This is part 5 of a Seven Part Guide to reviewing vendor contracts. Part 1 can be found here, and other parts can be found here.

Vendor Notice Requirements

Business -Strategic Changes. There are several categories of events the bank will want to be notified about.  The first involves things like significant strategic business changes, such as mergers, acquisitions, joint ventures, divestitures, or other business activities that could affect the activities involved. In certain instances the bank may want the ability to terminate the contract if the vendor merges with another company or if there is a change in control. Similar to a loan transaction, the bank has “underwritten” the vendor. Bank officers have has met the vendor’s senior management and are comfortable with the general direction of its business. A merger or change of control may change the strategic direction of the vendor and the bank wants to make sure it knows who it is doing business with.

Business Events-Corporate Changes. The contract should address notification to the bank before making significant changes to the contracted activities, including acquisition, subcontracting, off-shoring, management or key personnel changes, or implementing new or revised policies, processes, and information technology. Related provisions in the contract would be sections that without bank consent would prohibit the assignment of the contract; changes in the listed locations of where work is being performed and the use of subcontractors not previously approved by the bank.

Business Events-adverse changes to business operations. This category requires the prompt notification of financial difficulty, catastrophic events, and significant incidents such as information breaches, data loss, service or system interruptions, compliance lapses, enforcement actions, or other regulatory actions. The bank should already have a contingency plan in the event the vendor goes out of business but a timely notification requirement helps to insures that the bank will have adequate time to put the contingency plan into motion.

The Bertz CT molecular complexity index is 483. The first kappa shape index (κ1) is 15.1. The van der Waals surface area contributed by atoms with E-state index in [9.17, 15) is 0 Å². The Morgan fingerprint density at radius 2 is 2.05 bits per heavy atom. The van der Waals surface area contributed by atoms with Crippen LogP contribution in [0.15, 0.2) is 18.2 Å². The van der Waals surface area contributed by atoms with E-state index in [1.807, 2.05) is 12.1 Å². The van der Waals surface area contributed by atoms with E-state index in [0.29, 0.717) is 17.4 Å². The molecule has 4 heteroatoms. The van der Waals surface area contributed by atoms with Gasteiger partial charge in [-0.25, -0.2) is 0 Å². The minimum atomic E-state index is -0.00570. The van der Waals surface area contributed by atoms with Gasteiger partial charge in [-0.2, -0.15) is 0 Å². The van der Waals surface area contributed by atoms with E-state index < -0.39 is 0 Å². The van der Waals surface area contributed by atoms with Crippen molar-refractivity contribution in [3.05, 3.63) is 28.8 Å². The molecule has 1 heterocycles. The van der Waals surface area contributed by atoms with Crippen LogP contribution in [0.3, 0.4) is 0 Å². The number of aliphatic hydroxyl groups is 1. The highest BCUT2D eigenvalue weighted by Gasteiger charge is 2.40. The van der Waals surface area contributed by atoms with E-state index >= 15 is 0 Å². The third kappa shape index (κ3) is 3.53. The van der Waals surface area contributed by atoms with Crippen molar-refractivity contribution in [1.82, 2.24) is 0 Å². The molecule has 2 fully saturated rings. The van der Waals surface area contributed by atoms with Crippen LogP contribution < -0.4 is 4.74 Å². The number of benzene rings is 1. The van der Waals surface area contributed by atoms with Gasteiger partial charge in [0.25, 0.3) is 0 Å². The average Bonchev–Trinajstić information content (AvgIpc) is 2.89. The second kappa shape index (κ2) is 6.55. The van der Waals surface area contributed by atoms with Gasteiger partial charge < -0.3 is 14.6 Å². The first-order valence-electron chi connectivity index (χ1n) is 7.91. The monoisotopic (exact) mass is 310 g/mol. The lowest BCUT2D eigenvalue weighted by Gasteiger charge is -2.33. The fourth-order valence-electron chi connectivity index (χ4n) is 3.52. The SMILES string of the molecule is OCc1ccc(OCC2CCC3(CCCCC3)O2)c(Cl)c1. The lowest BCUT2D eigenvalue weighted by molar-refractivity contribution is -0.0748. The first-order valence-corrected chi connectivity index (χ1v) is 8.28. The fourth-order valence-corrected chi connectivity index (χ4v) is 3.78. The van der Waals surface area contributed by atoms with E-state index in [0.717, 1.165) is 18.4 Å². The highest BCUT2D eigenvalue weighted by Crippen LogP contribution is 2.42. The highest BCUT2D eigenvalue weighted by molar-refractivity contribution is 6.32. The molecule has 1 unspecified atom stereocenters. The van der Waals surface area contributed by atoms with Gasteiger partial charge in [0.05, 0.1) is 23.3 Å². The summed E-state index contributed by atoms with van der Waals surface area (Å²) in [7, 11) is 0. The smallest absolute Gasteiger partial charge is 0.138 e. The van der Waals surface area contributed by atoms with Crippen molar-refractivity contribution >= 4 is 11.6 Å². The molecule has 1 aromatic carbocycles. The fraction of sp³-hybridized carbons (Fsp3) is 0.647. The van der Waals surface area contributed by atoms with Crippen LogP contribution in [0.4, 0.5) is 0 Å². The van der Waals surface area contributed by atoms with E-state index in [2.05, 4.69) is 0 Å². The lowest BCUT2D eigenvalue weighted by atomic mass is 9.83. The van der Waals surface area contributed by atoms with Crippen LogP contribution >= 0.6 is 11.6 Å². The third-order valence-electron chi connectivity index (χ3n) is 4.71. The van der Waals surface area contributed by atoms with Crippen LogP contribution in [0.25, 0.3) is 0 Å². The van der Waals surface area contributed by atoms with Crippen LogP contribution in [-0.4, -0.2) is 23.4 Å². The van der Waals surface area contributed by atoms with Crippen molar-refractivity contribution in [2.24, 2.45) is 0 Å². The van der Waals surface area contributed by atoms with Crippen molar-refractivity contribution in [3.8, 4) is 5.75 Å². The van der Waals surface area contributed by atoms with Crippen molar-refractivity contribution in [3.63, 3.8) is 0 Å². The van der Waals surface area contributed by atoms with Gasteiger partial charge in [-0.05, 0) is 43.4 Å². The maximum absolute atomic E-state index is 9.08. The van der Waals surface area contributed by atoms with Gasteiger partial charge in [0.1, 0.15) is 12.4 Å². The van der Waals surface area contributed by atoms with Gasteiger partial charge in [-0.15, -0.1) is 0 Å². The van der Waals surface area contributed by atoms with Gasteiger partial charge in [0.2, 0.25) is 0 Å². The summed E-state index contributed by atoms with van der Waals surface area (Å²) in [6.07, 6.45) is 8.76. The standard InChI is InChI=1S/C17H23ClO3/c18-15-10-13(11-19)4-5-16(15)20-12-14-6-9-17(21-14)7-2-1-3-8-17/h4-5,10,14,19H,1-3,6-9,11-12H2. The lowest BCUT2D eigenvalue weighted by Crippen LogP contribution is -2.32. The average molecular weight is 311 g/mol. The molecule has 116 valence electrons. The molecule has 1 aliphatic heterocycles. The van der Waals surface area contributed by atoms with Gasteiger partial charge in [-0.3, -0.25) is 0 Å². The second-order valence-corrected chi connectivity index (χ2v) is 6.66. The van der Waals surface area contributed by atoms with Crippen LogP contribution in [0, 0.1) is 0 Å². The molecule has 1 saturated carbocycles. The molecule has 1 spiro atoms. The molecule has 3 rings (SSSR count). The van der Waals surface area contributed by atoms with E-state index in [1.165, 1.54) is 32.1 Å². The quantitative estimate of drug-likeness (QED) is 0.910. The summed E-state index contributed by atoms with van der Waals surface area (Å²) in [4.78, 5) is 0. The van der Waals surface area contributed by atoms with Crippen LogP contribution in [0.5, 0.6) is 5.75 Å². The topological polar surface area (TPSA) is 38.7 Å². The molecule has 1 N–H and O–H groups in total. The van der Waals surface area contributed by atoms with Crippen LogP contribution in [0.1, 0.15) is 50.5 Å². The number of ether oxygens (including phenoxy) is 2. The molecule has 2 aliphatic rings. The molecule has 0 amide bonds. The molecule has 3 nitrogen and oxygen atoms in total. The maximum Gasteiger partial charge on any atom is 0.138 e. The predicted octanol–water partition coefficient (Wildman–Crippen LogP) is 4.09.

Business Continuity. The contract should address the issue of what happens if the vendor’s business is affected by natural disasters, human error, or intentional attacks. The contract should define the vendor’s business continuity and disaster recovery capabilities and obligations to enable vendor to continue delivery of the services in the event of a disaster or other service interruption affecting a location from where the services are provided.  Force majeure events should not excuse vendor from performing the business continuity/disaster recovery services. The contract should include the vendor’s disaster recovery plan defining the processes followed by vendor during a disaster including backing up and otherwise protecting programs, data, and equipment, and for maintaining current and sound business resumption and contingency plans. A contract may include provisions—in the event of the third party’s bankruptcy, business failure, or business interruption—that allow the bank to transfer the bank’s accounts or activities to another third party without penalty. Ensure that the contract requires the third party to provide the bank with operating procedures to be carried out in the event business resumption and disaster recovery plans are implemented. Include specific time frames for business resumption and recovery that meet the bank’s requirements, and when appropriate, regulatory requirements. Depending on the critical nature of the serve being provided, the bank may also want to consider stipulating whether and how often the bank and the vendor will jointly practice business resumption and disaster recovery plans.

Another important element of business continuity is who is going to be responsible for notifying bank clients of potential disruptions in the vendor’s operations when the vendor is providing a bank client related service.

Information Breaches and Compliance Lapses – The compliance and information security requirements of the contract should include obligations to promptly notify the bank in the event vendor becomes aware of or reasonably suspects an information or data breach or compliance issue has occurred. This is not something that the bank wants to discover from reading the paper or even worse, from a bank customer who calls. A breach raises a whole host of other issues depending on the type of information that may have been impacted by the breach. There may be both federal and state law implications requiring notification to customers arising out of such a breach.  The out-of-pocket costs of investigating and reporting a data breach can be substantial and the contract should be clear about any indemnification obligations of the vendor. The bank may want to consider what type of insurance the vendor should carry in order to satisfy the indemnification obligation.

Bank Notice Requirements. A typical provision might call for the bank to notify the third party if the bank implements strategic or operational changes or experiences significant incidents that may affect the third party. This may be such an unlikely event that vendors will only raise it as an issue in certain unusual situations. If the provision does get included it should define exactly what the events might be that would trigger the notice requirement.